War of the Rebellion: Serial 086 Page 0301 Chapter LIII. CORRESPONDENCE, ETC.- UNION.

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CARROLLTON, October 28, 1864.

Brigadier-General CRAIG:

I am still without information of any rebel forces in this country, I will march southwest for about two hours, when, if I hear of no force farther west, I will chance my direction to the east, with the view, first, of sweeping out any small force that may be lurking in the Sugar-tree bottom, and, second, of passing over to the eastern part of the county to Grand River, to release some loyal men said to be still his in the brush in that neighborhood.


Colonel, Commanding.


Wellsville, October 28, 1864.

Adjt. General JOHN B. GRAY:

GENERAL: Some two weeks ago information was brought to me from Callaway County, which I have often found reliable, that this place was doomed, but that the attack would not be made for several days for the reason that I had strengthened my post by erecting a good stockade around the block-house, and they to be sure must have artillery, and that they had six pieces on Blackfoot, in Boone County. One week later 100 camped on Hickory Creek, six miles from here, who told Charles Clarke that they were on their way to re-enforce Dorsey, and that this place is doomed, and that they had sent for artillery this morning. Word was here that Bill Anderson was moving from Boone into Callaway, and that bodies of men, probably recruits, were going up the Missouri (bank) from Warren to concentrate near here. This p. m. I got word again that they had cannon, and were to meet Dorsey and his force here. I am advised of the move against Dorsey, and that may delay the threatened attack; but I will say that I am ordered to watch the movements of Dorsey's force, which I am on the lookout for night and day by trusty men. If I learn his coming in time and he takes the creeks up, he will be bushwhacked. I have been thus full in my statement to you, general, that the authorities may be better able to decide upon my call for artillery. The last messenger advised me to take and hold some persons prisoners, as then they will not attack me for fear I will shoot those in confinement. I trust, general, you will excuse me for being so lengthy, as I felt it my duty to important all the information I possessed to those who know more than I do, and consequently better able to judge; but let them come as they may, they can get a fight.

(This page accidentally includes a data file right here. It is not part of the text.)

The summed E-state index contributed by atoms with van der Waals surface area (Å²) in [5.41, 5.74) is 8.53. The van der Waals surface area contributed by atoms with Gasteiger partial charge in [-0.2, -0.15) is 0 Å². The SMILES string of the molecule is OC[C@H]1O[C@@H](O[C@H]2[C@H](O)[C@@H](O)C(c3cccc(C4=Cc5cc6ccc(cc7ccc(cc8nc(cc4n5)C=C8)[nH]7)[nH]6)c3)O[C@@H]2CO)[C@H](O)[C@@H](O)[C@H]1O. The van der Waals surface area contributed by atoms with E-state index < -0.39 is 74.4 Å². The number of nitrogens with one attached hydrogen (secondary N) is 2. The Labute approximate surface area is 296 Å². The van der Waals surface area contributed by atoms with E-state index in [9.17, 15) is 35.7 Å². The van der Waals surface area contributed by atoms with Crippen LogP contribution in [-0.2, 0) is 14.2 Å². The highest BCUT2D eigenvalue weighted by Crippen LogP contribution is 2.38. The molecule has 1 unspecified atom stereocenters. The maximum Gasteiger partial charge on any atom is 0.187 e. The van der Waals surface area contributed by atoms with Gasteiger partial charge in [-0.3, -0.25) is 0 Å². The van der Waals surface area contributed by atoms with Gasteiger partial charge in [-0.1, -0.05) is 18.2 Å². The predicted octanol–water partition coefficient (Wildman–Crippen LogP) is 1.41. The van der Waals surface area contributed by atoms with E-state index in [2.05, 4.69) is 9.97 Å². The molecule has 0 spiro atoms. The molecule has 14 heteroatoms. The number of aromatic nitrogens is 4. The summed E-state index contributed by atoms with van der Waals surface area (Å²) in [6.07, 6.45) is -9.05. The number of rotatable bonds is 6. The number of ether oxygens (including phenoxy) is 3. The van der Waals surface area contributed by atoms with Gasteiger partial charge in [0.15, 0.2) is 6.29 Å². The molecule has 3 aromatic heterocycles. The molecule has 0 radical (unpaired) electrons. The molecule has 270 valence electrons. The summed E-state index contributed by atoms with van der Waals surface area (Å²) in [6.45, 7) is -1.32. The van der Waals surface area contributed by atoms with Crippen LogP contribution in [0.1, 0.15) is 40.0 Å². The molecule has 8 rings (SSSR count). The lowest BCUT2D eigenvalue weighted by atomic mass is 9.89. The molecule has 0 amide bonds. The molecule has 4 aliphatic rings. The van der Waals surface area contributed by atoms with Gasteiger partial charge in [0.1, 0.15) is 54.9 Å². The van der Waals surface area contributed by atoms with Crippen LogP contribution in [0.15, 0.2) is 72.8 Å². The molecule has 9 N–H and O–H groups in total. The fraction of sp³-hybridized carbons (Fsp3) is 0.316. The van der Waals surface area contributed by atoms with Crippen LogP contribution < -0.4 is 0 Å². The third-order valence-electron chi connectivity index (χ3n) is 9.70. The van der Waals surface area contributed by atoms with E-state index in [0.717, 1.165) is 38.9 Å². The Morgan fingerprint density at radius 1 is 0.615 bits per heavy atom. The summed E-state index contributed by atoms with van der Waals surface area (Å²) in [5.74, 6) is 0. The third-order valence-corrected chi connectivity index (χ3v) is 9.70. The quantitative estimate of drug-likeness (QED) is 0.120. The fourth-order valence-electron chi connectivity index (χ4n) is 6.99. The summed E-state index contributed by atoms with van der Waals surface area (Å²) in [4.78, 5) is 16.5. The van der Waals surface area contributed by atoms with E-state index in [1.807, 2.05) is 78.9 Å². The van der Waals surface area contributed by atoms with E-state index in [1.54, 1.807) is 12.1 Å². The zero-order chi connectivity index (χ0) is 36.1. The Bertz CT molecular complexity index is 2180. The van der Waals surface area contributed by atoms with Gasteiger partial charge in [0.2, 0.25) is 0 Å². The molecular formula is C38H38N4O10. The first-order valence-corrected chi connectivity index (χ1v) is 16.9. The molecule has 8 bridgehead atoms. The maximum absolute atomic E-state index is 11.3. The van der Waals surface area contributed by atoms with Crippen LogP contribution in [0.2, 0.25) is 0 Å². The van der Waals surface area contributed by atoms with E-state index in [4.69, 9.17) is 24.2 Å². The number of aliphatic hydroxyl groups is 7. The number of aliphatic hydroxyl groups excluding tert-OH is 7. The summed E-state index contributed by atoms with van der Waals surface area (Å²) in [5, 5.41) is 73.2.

I am, with respect, your obedient servant,


Colonel Sixty-seventh Regiment Enrolled Missouri Militia.

WASHINGTON, October 28, 1864 - 11.40 a. m.

Major-General CURTIS,

Fort Scott, Kans.:

General Grant directs that Price be pursued to the Arkansas River, or at least till he encounters Steele or Reynolds.


Major-General and Chief of Staff.